Fantastic secondaries have followed Pruitt everywhere he's been, he's coached two of the better secondaries college football has seen this century and the program's he's left behind have seen drop-offs in play since he departed.
Even at inside linebacker where the Dawgs lose their two leading tacklers, Amarlo Herrera and Ramik Wilson, they return some exciting athletes and also add UAB transfer Jake Ganus who led his team in tackles each of the last two seasons.
With all this returning experience and Pruitt returning for year two there's a good chance that Georgia could be better in 2015 than in 2014 in the trenches on offense and in their secondary and pass defense.
There are four major concerns about the Dawgs and their chances of winning the SEC and reaching the playoffs with a championship-caliber football team.
The first is the loss of longtime OC, Mike Bobo, who was hired by Colorado State to replace Jim McElwain after he was hired by Georgia's rival in Gainesville. Bobo coordinated some very effective and very balanced offenses over the last few years while maintaining strong play from his QB charges over the years.
However, he leaves behind a roster with several QBs groomed in the system, including Brice Ramsey and Faton Bauta, to back-up new starter and Virginia transfer Greyson Lambert. Ultimately it's Mark Richt's offense and Brian Schottenheimer has been brought in to be the caretaker of an established, successful system.
Lambert is the next concern, can he manage the Georgia passing game effectively around Chubb after a season at Virginia in which he averaged only 6.25 yards per pass and threw 11 interceptions in nine games?
Where hope can be found for Georgia fans is in the fact that Brice Ramsey was a pretty good candidate and played reasonably well as a redshirt freshman in spot duty last year, yet Lambert beat him out. Lambert's biggest problem at Virginia was his decision making, but he played in a terrible offense that regularly set him up for failure on passing downs with an anemic run game and poor protection. He'll be much better supported in Georgia and if he has a stronger mastery of the system than the players who'd already been on campus that suggests his decision making might be better when throwing off play-action fakes to Chubb than on 3rd down for the Cavaliers.
Next up, run defense. The Dawgs ranked 65th in rushing S&P a year ago and were surprisingly and soundly whipped by the Gators' run game and the Georgia Tech option attack even though they had a stronger effort earlier in the year against Missouri.
In year one they were more comfortable in Pruitt's two-deep coverages that were undoubtedly leaned on in large part to protect the young secondary. When they tried to build eight man fronts against Florida the squad noticeably struggled to adjust well to motion and to force the edge consistently.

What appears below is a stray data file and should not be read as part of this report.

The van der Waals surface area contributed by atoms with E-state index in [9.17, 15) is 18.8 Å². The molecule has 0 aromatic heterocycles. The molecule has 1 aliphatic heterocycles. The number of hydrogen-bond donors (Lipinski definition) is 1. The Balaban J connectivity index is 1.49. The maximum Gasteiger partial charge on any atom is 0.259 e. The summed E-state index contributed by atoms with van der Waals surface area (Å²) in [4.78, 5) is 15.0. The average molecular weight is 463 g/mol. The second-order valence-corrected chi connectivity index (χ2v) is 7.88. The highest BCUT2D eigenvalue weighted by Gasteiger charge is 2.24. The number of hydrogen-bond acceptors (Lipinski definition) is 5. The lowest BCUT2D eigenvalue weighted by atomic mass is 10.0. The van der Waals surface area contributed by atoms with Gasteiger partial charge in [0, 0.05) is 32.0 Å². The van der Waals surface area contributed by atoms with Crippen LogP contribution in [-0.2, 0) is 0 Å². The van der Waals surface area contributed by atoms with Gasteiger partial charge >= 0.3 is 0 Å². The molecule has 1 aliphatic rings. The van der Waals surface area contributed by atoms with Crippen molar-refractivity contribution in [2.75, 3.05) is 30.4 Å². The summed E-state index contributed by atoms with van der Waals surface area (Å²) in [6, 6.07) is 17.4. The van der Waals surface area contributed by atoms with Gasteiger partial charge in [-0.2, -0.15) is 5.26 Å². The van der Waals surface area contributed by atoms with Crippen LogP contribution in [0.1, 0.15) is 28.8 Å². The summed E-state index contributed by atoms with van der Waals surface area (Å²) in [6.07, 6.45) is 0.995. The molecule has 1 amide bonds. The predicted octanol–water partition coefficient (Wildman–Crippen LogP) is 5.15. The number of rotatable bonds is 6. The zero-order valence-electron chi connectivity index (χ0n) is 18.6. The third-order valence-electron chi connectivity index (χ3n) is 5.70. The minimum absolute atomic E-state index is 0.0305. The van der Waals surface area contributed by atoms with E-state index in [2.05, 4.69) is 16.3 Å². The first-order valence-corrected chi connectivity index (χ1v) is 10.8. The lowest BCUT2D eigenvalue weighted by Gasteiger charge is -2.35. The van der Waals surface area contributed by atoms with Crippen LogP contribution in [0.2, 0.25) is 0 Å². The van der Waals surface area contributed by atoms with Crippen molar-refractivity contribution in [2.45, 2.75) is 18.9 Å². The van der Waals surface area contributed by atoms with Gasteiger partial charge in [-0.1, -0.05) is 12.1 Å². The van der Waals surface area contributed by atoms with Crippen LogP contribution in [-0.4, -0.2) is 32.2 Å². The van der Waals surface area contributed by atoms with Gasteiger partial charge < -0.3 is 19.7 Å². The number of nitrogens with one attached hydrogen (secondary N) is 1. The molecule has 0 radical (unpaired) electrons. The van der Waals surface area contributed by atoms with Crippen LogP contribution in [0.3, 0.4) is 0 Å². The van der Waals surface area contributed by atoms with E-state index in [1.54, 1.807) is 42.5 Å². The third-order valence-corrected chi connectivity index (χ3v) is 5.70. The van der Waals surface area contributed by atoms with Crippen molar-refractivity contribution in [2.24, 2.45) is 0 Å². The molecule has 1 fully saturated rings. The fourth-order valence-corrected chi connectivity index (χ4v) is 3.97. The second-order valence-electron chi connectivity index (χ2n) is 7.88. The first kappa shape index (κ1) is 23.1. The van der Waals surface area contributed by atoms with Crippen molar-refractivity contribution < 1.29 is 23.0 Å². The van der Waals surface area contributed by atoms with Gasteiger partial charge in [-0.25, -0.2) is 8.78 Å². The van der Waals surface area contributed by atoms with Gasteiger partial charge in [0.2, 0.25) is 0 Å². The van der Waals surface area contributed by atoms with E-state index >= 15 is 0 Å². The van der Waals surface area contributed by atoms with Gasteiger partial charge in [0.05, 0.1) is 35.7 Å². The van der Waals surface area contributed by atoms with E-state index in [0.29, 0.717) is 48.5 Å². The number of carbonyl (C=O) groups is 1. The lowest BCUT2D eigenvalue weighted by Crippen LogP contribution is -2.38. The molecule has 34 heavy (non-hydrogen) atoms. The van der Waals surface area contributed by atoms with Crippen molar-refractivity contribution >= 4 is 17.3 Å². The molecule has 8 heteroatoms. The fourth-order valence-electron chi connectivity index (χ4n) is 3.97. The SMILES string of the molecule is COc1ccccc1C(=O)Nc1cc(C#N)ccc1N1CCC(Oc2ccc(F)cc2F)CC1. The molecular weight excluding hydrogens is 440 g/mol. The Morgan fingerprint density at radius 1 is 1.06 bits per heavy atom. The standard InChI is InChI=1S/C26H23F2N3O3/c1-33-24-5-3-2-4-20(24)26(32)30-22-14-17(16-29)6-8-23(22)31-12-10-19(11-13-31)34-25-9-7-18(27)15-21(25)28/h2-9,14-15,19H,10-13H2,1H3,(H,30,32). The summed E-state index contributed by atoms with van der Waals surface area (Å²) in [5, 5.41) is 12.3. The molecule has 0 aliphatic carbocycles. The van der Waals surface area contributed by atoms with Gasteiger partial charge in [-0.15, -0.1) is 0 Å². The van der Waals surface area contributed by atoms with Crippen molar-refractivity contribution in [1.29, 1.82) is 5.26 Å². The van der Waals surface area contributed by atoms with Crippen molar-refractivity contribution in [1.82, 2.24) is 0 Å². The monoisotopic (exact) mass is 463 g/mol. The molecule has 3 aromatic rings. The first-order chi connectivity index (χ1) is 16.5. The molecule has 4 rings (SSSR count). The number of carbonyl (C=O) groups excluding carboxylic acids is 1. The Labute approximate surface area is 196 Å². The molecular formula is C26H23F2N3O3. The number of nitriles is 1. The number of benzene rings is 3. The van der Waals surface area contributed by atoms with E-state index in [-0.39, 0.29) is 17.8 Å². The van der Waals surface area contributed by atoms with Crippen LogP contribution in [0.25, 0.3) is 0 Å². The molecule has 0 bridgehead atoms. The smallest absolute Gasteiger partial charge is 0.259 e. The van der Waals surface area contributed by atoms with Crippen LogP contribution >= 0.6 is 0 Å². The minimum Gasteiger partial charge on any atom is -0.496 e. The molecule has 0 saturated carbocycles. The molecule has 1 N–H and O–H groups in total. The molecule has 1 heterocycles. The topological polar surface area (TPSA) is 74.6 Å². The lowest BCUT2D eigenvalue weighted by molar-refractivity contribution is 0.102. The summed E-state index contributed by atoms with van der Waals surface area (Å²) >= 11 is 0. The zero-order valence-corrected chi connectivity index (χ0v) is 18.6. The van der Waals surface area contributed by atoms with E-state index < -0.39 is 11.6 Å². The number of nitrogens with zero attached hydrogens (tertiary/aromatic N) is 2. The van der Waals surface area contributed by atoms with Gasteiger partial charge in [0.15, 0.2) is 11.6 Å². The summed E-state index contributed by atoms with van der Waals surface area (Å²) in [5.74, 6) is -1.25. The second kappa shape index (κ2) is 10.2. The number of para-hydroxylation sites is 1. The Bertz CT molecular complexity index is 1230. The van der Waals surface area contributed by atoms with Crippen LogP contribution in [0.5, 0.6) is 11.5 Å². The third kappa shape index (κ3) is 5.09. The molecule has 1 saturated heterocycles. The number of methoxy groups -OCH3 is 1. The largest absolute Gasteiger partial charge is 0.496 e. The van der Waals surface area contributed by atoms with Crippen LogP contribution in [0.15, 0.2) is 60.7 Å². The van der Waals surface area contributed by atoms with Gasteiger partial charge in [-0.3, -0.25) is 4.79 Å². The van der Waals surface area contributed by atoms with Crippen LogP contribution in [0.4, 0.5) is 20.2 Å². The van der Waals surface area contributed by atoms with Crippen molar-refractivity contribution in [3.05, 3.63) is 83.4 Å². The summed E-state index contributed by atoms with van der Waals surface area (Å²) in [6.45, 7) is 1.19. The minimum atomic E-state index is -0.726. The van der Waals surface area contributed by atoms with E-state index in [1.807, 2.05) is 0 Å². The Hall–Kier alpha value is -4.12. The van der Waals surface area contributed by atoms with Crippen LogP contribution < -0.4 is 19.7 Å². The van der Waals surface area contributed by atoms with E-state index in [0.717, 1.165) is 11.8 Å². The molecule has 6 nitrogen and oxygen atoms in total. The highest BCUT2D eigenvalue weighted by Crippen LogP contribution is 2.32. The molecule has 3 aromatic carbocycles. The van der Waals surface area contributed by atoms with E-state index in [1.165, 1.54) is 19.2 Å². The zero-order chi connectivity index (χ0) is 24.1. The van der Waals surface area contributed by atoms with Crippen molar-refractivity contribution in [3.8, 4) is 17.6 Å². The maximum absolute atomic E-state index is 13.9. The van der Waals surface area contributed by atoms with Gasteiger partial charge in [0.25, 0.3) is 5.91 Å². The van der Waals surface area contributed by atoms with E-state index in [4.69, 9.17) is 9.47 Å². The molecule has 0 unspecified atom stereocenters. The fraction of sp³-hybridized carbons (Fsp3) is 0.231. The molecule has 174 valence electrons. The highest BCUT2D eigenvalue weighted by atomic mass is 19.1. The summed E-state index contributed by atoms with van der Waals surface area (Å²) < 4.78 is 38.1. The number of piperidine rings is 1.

With a second year in the system, returning starters on the edge at outside linebacker and safety, it stands to reason that the players will be more comfortable in the various packages and in run defense.
Finally there's receiver, where the Bulldogs lose longtime contributors Michael Bennett and Chris Conley and most of the vestiges of the Aaron Murray era of Georgia football. How things progress here depends largely on the health of "the human joystick" Isaiah McKenzie.
McKenzie can be seen straining his hamstring here, while torching the Georgia secondary on a deep post from the slot in their spring game. With Blazevich and Malcolm Mitchell returning it seems reasonable to suspect that Richt's ball control passing game will chug along but the addition of a vertical threat to ease pressure off Chubb and the run game could make this Georgia offense devastating. If healthy, McKenzie can bring an explosive element that serves as the final piece to the Dawg offense.
An all around good bet
Mark Richt's Bulldogs are poised to have a balanced offense with an elite running game, a very good pass defense with a stouter run D, and a navigable path to postseason opportunity.
For years this program has "underachieved" in the sense that while Richt has had several good teams, they've not won the SEC championship since 2005 and have not played in a national championship game. After 14 years, it's generally assumed that a coach is not going to win a title if he hasn't done so already.
But this flawed reasoning is as silly as any put forth by Dwight Schrute and only serves to make the Bulldogs a team that most only "medium" suspect to be a likely player in the 2015 playoff picture. If things don't go exactly as people expect in Columbus or Tuscaloosa it shouldn't be surprising if Georgia is a team that benefits.